Saturday, 25 December 2010

Was Christmas a Pagan Festival?

Was Christmas originally a pagan festival? Conventional wisdom has long (since c.1200AD, in fact) suggested that the observance of Christmas was imposed by the imperial church on a pagan festival which marked the northern winter solstice. The conjecture seems, on superficial examination, to have the ring of truth about it. It is certainly known, for instance, that when the post-Constantinian church evangelised a new territory, they often replaced local pagan festivities with saint's days and the like. It seems to have been assumed, somewhere along the line, that this is also what happened with Christmas, which replaced the Roman mid-winter Saturnalia festival. This theory took on new life with the advent of comparative religious studies in the 19th century, tinged as they were with early post-Christian scepticism.

But the truth, it seems, as is so often the case, is rather more complicated. Yes, the traditional date for the celebration of the Nativity of Christ does coincide with the Roman Saturnalia, and after Constantine and the influx of poorly catechised pagan converts into the church, the celebration of Christmas does seem to have taken on elements of pagan festivities. But the true reason for the date of 25th December being marked as the birthday of Christ may actually lie deep within the folds of the seamless garment of salvation history.

Anyone familiar with the calendar of the Christian church knows that Christmas falls exactly nine months after the festival of the Annunciation, which is celebrated on 25th March. No great mystery there, to be sure. But what if the date of the celebration of the miraculous conception of our Lord in the Virgin Mary's womb was not just picked 'out of the blue' by the early church, but was based on an ancient belief that Jesus was incarnated on the same day of the Jewish calendar on which he died?

This belief, which appears early in the history of the church (Augustine knew of it), may be related to the Rabbinic belief that the world was created - along with Adam - in Spring, which in the Israelite calendar is pre-eminently associated with the month of Nisan. This is also, of course, the month during which the Israelites were redeemed out of Egypt, and in which also the Patriarchs, most significantly Isaac, were born. Is it not fitting and right, then, that the second Adam (the first-born of a new humanity), who is also the perfect, unspotted Lamb of God whose sacrifice (prefigured by Isaac) would atone for the sins of the world, enter this world in the flesh in Nisan (specifically 14 Nisan, which in the Roman solar calendar equates with 25th March)?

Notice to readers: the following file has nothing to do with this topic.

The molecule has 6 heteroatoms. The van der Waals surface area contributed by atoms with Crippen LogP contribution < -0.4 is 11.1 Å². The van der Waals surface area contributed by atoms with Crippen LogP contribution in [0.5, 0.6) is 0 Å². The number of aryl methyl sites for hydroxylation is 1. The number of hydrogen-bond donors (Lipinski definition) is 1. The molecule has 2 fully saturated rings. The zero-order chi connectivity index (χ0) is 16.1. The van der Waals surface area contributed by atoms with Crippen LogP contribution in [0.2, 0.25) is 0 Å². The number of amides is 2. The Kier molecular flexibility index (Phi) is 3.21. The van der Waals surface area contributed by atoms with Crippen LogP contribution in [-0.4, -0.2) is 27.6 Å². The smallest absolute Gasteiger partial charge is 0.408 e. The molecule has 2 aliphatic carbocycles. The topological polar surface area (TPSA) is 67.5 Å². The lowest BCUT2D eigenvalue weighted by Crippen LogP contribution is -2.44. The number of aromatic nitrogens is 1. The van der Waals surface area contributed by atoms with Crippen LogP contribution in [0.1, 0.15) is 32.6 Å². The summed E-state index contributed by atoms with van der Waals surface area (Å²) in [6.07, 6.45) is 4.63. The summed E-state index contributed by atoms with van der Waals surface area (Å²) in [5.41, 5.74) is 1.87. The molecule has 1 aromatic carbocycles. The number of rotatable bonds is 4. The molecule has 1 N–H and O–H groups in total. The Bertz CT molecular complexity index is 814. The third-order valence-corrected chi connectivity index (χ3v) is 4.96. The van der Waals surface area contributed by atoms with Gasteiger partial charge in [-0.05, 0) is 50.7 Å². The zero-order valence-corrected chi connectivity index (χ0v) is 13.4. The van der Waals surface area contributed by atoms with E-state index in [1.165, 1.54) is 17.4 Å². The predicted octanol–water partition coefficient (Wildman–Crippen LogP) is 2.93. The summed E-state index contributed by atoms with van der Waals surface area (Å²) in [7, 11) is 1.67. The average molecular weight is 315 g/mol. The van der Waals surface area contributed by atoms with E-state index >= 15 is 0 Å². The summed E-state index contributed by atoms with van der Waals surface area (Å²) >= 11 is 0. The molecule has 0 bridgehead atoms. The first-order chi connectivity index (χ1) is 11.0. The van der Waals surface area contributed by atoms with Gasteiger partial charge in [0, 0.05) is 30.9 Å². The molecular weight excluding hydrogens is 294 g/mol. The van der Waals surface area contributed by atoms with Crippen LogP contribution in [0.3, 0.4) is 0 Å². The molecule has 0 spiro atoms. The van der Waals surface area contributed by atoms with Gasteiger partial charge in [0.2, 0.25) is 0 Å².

Theologically, it makes perfect sense, bookending the advent and death of our Lord in a way which is both profoundly moving and satisfying to the Christian mind and also evocative of the perfect yet mysterious ways in which God achieves his purposes, even if it is hard to prove conclusively without further documentation being uncovered. Of course, given that the actual conception and birth days of our Lord are not recorded in the scriptures, we are probably not meant to lose too much sleep over it. But the next time someone at the workplace Christmas party, or a lapsed-Christian family member at the Christmas dinner table, remarks to you that "of course, Christmas was just imposed by the church on a pagan festival", you just might have a wonderful opportunity to engage them in a discussion about the mysteries and miracles of the history of salvation.

Click on the post title to read an informative article on the subject by Australian scholar Andrew McGowan which has appeared in Biblical Archaeology Review.

The beautiful mosaics are courtesy


Stephen K said...

Pastor Mark, a great article! It's important to read such expositions of the origins of practice and belief, and your presenting them is very helpful.

Acroamaticus said...

Many thanks Stephen.

A blessed Christmas to you!

ELP said...

Joyeux Noël-Happy Christmas, Mark!

Acroamaticus said...

Joyeux Noël, Thomas!

William Tighe said...

Perhaps also of interest:

along with:

Acroamaticus said...

Many thanks for the further material, William.